A week back I ran a post, Imperial cities, global cities at a time of change, discussing demographic change within Europe. This post triggered some comments, including a very thoughtful contribution from Lenny drawing out some of the complexities in population flows.
This post discusses two follow up issues: the varying composition of the flows and the emergence of the modern equivalent of the city state.
Start with the EU.
One of the points that James Button made in the opinion piece that triggered my last post is that migration to to the UK is now, relative to population, greater than that to Australia. I was surprised at this. However, beneath that simple statistic lies a position of great complexity.
The existence of the EU itself facilitates people movement within the expanding community. Some of these movements are relatively short term - students, young people broadening their professional experience, guest workers - in that people intend to return home. Others represent long term migration, like the increasing number of UK people living in France or Spain.
Then we have movement into the EU from around the world, including young Australians seeking broader professional fields. Here patterns vary between countries. To quote Lenny:
The *long-term* foreign-born British workforce therefore, is chiefly drawn from South Asia, the Caribbean and African countries within the Commonwealth.Whereas Germany's long-term foreign-born workforce is chiefly European origin itself. This is both from massive Italian/Greek immigration in earlier decades and due to the carry-over from the Eastern bloc system, which led to enormous long-term Polish/Czech/Slovak/Hungarian settlement in eastern Germany which continues today ...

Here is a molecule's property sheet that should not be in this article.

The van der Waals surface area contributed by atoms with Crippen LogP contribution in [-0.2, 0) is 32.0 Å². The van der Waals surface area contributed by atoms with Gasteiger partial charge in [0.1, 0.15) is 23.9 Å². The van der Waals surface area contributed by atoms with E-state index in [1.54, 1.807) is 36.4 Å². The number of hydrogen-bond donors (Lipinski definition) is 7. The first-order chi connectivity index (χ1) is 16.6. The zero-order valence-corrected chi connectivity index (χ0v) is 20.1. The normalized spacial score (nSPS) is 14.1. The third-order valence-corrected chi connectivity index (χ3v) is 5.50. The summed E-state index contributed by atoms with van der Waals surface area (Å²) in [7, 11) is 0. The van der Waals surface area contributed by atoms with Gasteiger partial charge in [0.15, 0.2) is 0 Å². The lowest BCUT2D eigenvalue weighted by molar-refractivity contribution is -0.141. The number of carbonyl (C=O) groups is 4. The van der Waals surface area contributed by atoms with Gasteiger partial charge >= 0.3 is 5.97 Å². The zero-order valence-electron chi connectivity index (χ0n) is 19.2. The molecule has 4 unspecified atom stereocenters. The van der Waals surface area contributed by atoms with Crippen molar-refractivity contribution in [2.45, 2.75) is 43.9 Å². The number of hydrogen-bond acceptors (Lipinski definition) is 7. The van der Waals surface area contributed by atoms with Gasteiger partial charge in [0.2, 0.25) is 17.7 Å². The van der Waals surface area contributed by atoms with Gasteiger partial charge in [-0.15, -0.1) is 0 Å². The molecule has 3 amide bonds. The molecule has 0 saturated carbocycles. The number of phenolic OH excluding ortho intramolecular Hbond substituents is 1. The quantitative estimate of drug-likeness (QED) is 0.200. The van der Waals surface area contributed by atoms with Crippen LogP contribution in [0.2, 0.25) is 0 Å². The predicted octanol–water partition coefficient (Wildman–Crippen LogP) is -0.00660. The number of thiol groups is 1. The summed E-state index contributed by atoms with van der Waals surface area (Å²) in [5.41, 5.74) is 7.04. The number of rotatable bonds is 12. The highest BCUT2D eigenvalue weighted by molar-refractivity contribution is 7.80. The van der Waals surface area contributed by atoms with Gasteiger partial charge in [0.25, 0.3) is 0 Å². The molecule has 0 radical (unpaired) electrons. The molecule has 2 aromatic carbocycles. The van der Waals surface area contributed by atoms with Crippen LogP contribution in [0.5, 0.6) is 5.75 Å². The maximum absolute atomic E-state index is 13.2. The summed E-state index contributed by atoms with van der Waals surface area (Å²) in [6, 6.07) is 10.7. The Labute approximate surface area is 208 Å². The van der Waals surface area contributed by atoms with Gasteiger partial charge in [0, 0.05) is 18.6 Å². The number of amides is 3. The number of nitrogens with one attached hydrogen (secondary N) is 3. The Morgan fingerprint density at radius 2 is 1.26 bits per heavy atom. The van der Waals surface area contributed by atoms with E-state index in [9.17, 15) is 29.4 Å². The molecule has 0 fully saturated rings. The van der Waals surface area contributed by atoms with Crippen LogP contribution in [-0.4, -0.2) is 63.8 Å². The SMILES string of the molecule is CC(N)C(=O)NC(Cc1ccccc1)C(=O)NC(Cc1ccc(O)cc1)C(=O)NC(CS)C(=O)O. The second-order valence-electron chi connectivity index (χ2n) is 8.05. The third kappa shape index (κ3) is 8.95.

And yes, Germany's population is ageing, but then so is the UK's. If you separate out the foreign-born components, the native English and German fertility rates are both very below replacement, so both depend heavily on outsiders coming in-- just from very different sources.
Now pretty obviously, if you have natural population growth well below replacement levels and depend upon migration to make up the gap, then the proportion of migrants in the population is likely to rise. Again pretty obviously, to the degree that countries draw migrants from different sources, the ethnic composition of populations is likely to vary over time within countries and between countries.
While I have focused on the EU, we can see the same pattern elsewhere.
The US attracts a varied mix of skilled migrants from around the world. However, the dominant migration issue in the United States is the continuing influx of hispanic people, especially from Mexico. This has begun to change the ethnic mix of the US population.
If we move to a different part of the world, New Zealand's links to the Pacific are clearly changing the ethnic mix of the New Zealand population.
Note that I am not making any comment here as to whether or not this overall process is a good thing, although I think that it is an inevitable thing. I am simply observing.
Now link this to my point on cities.
Cities have always attracted migrants, indeed depended upon them, because until very recently cities were unhealthy places in which to live. This attraction effect continues. One result is a growing divergence between the ethnic and cultural mixes in certain cities and the broader country population.
Auckland is clearly part of New Zealand, yet Auckland's population mix is now very different from that holding in the rest of New Zealand. The same is true of London and, increasingly, Sydney. Here I want to quote Lenny again: